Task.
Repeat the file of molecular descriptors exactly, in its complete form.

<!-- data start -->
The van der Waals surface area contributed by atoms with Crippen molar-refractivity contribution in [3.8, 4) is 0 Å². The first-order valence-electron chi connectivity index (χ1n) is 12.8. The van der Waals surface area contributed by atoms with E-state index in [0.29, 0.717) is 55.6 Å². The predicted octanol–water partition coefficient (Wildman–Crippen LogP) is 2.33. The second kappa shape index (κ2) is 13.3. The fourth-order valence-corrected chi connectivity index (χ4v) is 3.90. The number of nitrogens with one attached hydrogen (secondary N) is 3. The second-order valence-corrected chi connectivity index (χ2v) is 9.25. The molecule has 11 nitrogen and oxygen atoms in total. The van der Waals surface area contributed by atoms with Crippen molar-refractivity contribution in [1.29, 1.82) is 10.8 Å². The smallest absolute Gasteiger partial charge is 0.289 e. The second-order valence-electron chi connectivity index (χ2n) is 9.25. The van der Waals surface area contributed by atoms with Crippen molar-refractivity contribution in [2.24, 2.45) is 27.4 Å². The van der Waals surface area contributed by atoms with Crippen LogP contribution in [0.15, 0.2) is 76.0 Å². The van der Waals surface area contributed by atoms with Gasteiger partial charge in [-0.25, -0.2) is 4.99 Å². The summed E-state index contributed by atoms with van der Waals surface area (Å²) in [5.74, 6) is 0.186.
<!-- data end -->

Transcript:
The van der Waals surface area contributed by atoms with Crippen molar-refractivity contribution in [3.8, 4) is 0 Å². The first-order valence-electron chi connectivity index (χ1n) is 12.8. The van der Waals surface area contributed by atoms with E-state index in [0.29, 0.717) is 55.6 Å². The predicted octanol–water partition coefficient (Wildman–Crippen LogP) is 2.33. The second kappa shape index (κ2) is 13.3. The fourth-order valence-corrected chi connectivity index (χ4v) is 3.90. The number of nitrogens with one attached hydrogen (secondary N) is 3. The second-order valence-corrected chi connectivity index (χ2v) is 9.25. The molecule has 11 nitrogen and oxygen atoms in total. The van der Waals surface area contributed by atoms with Crippen molar-refractivity contribution in [1.29, 1.82) is 10.8 Å². The smallest absolute Gasteiger partial charge is 0.289 e. The second-order valence-electron chi connectivity index (χ2n) is 9.25. The van der Waals surface area contributed by atoms with Crippen molar-refractivity contribution in [2.24, 2.45) is 27.4 Å². The van der Waals surface area contributed by atoms with Crippen LogP contribution in [0.15, 0.2) is 76.0 Å². The van der Waals surface area contributed by atoms with Gasteiger partial charge in [-0.25, -0.2) is 4.99 Å². The summed E-state index contributed by atoms with van der Waals surface area (Å²) in [5.74, 6) is 0.186.